Author Topic: Wonderful Photographs from Mars  (Read 60285 times)

Offline JayUtah

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Re: Wonderful Photographs from Mars
« Reply #180 on: October 05, 2014, 03:59:49 PM »
It's pretty clear by now Neil Burns has absolutely no clue how spacecraft work.  The notion of Earth launch systems based on "springs" would be especially entertaining, if not for Burns' shameless trampling all over the grave of Ellison Onizuka by claiming his ghost "confirmed" to him that his spring idea was the way to go.

I live in Utah and I visit Nevada about six times a year.  No part of Nevada looks anything like the Moon or Mars.

I'm still boggling at the notion that someone who claims expertise in physics doesn't understand how telemetered photographs travel at the speed of light while spacecraft in transfer trajectories move substantially slower.  I literally know children who have a more accurate grasp of physics than Neil Burns.
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Offline Luke Pemberton

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Re: Wonderful Photographs from Mars
« Reply #181 on: October 05, 2014, 05:14:07 PM »
I think NASA are doing the same thing again that they did it the 1960's and give out far too much detail because thats what they think the American public expect for the money spent (some estimates show $7 for every preson in America).
Wrong.  Again.  NASA puts out so much detail because it is the organization's mission to disseminate scientific information.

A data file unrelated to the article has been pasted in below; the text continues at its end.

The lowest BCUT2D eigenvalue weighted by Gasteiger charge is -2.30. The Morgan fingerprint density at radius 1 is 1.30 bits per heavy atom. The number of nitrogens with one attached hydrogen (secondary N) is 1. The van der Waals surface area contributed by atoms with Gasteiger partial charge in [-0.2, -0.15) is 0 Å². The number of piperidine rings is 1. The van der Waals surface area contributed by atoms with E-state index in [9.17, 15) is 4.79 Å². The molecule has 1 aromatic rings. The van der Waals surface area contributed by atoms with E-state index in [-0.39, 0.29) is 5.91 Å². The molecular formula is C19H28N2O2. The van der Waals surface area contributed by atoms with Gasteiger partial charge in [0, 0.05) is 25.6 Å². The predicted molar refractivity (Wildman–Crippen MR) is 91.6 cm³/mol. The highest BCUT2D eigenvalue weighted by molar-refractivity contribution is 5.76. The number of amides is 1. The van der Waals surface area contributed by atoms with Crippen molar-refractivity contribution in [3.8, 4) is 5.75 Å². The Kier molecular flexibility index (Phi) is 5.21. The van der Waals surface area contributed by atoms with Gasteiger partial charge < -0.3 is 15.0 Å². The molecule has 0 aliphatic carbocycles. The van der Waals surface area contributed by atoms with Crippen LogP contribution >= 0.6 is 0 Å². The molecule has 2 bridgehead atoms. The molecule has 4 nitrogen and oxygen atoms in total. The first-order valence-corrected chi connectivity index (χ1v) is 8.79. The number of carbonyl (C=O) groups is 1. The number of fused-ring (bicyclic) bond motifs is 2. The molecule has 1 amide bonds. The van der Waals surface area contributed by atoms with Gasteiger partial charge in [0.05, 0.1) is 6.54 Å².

... and long may that be the case. For a US Government Organisation they sure do have long reaching tentacles to the rest of the world.  The NASA product has an incredible legacy, and I simply don't understand the hatred that is directed toward an organisation that is so devoted to science (my cuddly UK view of it anyway).
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Offline ka9q

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Re: Wonderful Photographs from Mars
« Reply #182 on: October 06, 2014, 01:15:42 AM »
“The images show a landscape closely resembling portions of the southwestern United States”

Resembling, not "identical to".  I grew up in the southwestern United States.  It's not the same as Mars.
And I live in the southwestern United States. It certainly doesn't look like Mars. In the Mars pictures I see no houses or other buildings, no trees, bushes or other vegetation of any kind, no roads, animals or people, no tracks or trails other than those of the rover itself, no power or telephone lines or any other human artifacts but the rover and its associated parts, no rivers or bodies of water of any size, and no cumulus clouds in the sky -- which is butterscotch in color rather than blue. I haven't seen the sky take that color here since the last big wildfire, and there's no flaming vegetation in the Mars pictures since there's no vegetation whatsoever.

What the pictures from Mars do look like is Mars: a small, sterile (so far), rocky planet with a very thin atmosphere and no liquid water, with extremely fine iron oxide dust suspended in the atmosphere giving the sky a pink/butterscotch color, and two very small moons that occasionally transit the sun without producing eclipses. Oh, and two morning/evening stars instead of just one.